Dr Tom Arnold-Forster

Research Fellow, Gonville and Caius College
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Dr Tom Arnold-Forster

I'm a historian of the United States in the twentieth century. My research interests are in political, intellectual, and cultural history. I did my graduate training in Cambridge and have held fellowships at the Library of Congress in Washington, DC, and at the Newberry Library in Chicago.

I'm currently writing an intellectual biography of the journalist and democratic theorist Walter Lippmann. The book is under contract with Princeton University Press and some of my early findings have been published in Modern Intellectual History.

My next project will explore the relationship between publicity and corruption in the United States, from muckraking journalism to the Watergate scandal. I also have research interests in the histories of social science, media, and jazz.

For undergraduates, I mostly teach Paper 24 in Part I: the History of the United States since 1865. For graduate students, I've taught a course on "Democracy in American Historiography" for the MPhil in American History.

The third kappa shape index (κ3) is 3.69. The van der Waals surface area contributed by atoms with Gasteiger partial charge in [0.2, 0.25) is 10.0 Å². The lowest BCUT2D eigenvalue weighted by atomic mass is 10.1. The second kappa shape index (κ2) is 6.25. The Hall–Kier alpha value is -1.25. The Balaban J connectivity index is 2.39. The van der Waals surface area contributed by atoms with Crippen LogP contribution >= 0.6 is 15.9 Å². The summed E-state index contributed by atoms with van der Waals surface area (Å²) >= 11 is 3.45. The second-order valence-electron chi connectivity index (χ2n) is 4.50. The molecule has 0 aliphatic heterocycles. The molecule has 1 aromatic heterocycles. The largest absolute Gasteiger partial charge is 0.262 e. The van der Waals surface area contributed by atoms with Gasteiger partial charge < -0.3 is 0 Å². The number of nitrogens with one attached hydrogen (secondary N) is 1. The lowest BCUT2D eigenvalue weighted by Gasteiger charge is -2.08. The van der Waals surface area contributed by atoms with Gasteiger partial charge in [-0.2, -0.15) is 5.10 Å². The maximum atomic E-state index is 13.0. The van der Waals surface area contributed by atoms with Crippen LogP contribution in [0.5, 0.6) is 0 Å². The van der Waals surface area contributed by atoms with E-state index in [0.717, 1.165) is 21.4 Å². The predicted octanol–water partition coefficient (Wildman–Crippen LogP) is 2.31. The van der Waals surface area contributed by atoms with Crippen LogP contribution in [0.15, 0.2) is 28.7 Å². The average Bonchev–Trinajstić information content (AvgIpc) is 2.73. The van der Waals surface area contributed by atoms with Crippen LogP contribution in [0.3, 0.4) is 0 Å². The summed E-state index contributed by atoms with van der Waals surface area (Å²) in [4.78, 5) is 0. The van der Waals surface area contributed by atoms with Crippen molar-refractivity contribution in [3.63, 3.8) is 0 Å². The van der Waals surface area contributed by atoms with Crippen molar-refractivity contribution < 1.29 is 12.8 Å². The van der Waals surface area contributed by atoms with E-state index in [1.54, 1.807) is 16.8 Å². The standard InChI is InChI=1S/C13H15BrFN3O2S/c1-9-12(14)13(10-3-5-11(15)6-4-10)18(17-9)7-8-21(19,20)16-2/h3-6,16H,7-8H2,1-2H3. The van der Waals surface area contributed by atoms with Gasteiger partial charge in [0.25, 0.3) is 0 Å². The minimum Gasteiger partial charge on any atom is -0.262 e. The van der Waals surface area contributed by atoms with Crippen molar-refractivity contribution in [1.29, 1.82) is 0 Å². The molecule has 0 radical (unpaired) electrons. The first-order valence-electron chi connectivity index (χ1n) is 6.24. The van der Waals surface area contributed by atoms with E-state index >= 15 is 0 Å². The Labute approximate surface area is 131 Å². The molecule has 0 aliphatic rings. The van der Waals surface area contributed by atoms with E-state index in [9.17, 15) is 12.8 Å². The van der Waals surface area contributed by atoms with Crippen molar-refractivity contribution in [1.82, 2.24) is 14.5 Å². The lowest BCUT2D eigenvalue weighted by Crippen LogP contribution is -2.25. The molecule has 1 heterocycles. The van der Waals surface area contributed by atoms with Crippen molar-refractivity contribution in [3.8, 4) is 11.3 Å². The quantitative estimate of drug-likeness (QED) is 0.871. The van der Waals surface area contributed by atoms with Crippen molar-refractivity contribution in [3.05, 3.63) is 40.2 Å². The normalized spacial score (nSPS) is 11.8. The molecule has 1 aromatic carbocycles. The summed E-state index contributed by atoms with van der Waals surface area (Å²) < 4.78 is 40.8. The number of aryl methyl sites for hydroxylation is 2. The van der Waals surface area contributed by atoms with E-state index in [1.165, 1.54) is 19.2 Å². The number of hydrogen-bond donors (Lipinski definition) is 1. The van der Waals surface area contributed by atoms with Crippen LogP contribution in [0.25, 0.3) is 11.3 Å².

Contact

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Address

Gonville and Caius College
Cambridge, CB2 1TA

Email
tpa24@cam.ac.uk
Links

Key Publications

"Rethinking the Scopes Trial: Cultural Conflict, Media Spectacle, and Circus Politics," Journal of American Studies (forthcoming in print; published online May 2021).

"New Histories of American Newspapers," Historical Journal 63, No. 5 (2020): 1390-1400.

"Democracy and Expertise in the Lippmann-Terman Controversy," Modern Intellectual History 16, No. 2 (2019): 561-92.

"Dr. Billy Taylor, 'America's Classical Music,' and the Role of the Jazz Ambassador," Journal of American Studies 51, No. 1 (2017): 117-39.

Other Publications

Review of At the Center: American Thought and Culture in the Mid-Twentieth Century by Casey Nelson Blake, Daniel H. Borus, and Howard Brick, American Political Thought 10, No. 1 (2021): 158-60.

Review of Democracy in Exile: Hans Speier and the Rise of the Defense Intellectual by Daniel Bessner, Global Intellectual History 5, No. 4 (2020): 390-95.